UPDATE — Due to an incomplete Army-issued press release, this story has been updated to reflect the project includes efforts to find solutions to improve the entire field artillery resupply system using autonomy rather than a focus on the autoloader for the ERCA cannon as previously planned.
WASHINGTON — The U.S. Army has picked six companies to work on ways to improve the currently cumbersome, taxing and sometimes risky munitions resupply system for field artillery units operating M109 Paladin howitzers, according to a Jan. 24 Army Futures Command statement.
The Army is also working on an autoloader for the service’s future Extended-Range Cannon Artillery program and plans to field it by 2024. The service toyed with the idea of tapping non-traditional business to come up with a new autoloader but decided instead to go with a government-developed autoloader technology demonstrator, which is being tested at Yuma Proving Ground, Arizona, and shifted the cohort’s focus to improve the entire system that resupplies munitions to the guns.
The companies — Actuate (formerly Aegis Systems, Inc.); Apptronik, Inc.; Carnegie Robotics LLC; Pratt & Miller Engineering; Neya Systems, LLC; and Hivemapper, Inc. — will work under the Army Capability Accelerator and the Army Applications Laboratory as part of the Field Artillery Autonomous Resupply “cohort” and will come up with novel, outside-of-the-box concepts to improve how field artillery units get munitions into the field and into the guns.
Efforts will include contributions to an entire resupply system from ordering, to a tracking system, to a transport method and even how ammunition is packaged, according to an Army spokeswoman, in order to make resupply faster and more efficient.
The Army Applications Laboratory, or AAL, is part of Futures Command, the Army’s new four-star command in charge of rapid modernization that will align with the service’s new developing doctrine.
The cohort began work on Jan. 13 in Austin, Texas, where the AAL and Futures Command reside, and will wrap up work with capability presentations on April 2, the statement noted.
“Sourced from across the country, the selected companies represent a range of technologies and expertise all aimed at developing autonomous resupply capabilities,” the statement read.
Among the companies selected, Actuate specializes in artificial intelligence focusing on computer vision software that turns any security camera into an “intruder- and threat-detecting smart camera," the release stated.
Apptronik is a robotics company spun out of the Human Centered Robotics Lab at the University of Texas at Austin.
Pittsburgh, Pennsylvania-based Carnegie Robotics specializes in robotic sensors and platforms for defense, agriculture, mining, infrastructure and energy applications. It was founded out of Carnegie Mellon University’s National Robotics Engineering Center.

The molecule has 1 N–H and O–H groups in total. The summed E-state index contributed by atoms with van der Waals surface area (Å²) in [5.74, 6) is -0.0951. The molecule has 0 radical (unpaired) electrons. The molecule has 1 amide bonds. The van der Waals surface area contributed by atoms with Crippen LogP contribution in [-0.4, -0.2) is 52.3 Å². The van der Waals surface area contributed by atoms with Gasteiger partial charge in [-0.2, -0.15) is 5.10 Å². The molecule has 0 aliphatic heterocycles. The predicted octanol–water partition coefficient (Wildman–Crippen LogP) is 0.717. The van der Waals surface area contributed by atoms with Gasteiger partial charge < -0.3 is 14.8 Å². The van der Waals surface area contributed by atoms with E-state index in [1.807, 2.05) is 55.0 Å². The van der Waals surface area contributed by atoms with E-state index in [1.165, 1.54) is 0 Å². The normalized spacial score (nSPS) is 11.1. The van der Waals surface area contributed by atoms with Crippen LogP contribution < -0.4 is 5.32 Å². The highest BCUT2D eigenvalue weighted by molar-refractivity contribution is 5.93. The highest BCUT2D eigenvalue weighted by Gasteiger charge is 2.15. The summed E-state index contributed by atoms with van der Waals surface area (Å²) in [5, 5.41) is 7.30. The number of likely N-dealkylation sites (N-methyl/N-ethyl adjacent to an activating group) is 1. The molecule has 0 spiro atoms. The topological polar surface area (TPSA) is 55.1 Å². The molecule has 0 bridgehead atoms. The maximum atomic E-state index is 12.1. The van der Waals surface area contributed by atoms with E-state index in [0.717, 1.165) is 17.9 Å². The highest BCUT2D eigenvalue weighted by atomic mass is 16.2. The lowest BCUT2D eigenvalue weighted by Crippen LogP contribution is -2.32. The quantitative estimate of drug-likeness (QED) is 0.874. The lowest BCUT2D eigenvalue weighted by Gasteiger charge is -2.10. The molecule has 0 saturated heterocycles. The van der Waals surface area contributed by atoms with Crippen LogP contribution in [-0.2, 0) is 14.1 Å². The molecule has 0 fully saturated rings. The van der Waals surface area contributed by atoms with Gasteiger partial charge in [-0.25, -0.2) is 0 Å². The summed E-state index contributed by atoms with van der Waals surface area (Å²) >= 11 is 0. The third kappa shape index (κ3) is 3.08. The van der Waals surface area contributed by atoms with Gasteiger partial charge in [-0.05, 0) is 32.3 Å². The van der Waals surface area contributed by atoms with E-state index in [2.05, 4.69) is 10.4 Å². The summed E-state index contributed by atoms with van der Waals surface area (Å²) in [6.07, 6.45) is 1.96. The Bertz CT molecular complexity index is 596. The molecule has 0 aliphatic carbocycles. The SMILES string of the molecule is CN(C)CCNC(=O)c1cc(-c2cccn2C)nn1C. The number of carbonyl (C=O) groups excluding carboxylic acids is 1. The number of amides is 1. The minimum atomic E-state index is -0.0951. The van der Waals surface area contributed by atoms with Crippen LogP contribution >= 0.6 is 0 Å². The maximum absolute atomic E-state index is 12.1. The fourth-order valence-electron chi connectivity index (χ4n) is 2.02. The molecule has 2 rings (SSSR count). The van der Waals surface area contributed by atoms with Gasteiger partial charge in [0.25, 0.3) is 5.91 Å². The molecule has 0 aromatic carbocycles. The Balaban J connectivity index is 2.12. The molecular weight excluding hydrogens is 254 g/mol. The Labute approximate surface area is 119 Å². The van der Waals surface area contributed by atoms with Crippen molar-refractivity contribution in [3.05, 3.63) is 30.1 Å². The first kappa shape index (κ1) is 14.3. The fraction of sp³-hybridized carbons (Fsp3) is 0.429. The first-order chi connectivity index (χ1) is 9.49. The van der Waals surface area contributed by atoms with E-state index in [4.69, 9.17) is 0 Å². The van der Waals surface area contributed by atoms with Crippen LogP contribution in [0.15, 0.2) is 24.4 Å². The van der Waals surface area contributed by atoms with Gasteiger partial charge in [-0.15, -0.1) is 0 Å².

Pratt & Miller has been focusing on technology challenges in the motor sports, defense and mobility industries.
Neya Systems, also from Pittsburgh, is another robotics company focused on advanced unmanned systems, off-road autonomy and self-driving vehicle technologies.
Through mapping, visualization and analytic tools, Hivemapper uncovers changes normally missed by the human eye and uses that technology to assess damage after disasters as well as manage construction and build situational intelligence during military operations.
The AAL has become the face of doing business with the Army in the startup community. It set up shop in the heart of Austin within an innovation incubator hub called the Capital Factory. Anyone can walk through an open garage door and pitch ideas to the Army. But the armed service is also going to companies to seek solutions.
“Designed for small businesses and companies that don’t typically work with the federal government, the program connects qualified companies that want to grow a new line of business into the [Department of Defense] with Army stakeholders who want to speed capability development, transition to a program of record, or de-risk and inform requirements,” according to the statement.
Porter Orr, product innovation lead at AAL, said the lab “spent the past year working to introduce commercial business models that translate to the Army and can help evolve its approach to capability development.”
“We’re helping nontraditional companies build a new line of business into the government. And that’s important, but it’s just as important that we’re giving Army leaders a choice between writing a large check or doing nothing. This is a way for them to get more insight — more confidence — in a solution before purchasing it. That will mean a higher probability of success in the field,” Orr said.
Field Artillery Autonomous Resupply participants receive $150,000 to complete a 12-week program ending in a pitch to the Army. The cohort is the pilot effort of likely many attempts to bring in nontraditional businesses to help solve some of the Army’s problems, both big and small.
Jen Judson is an award-winning journalist covering land warfare for Defense News. She has also worked for Politico and Inside Defense. She holds a Master of Science in journalism from Boston University and a Bachelor of Arts from Kenyon College.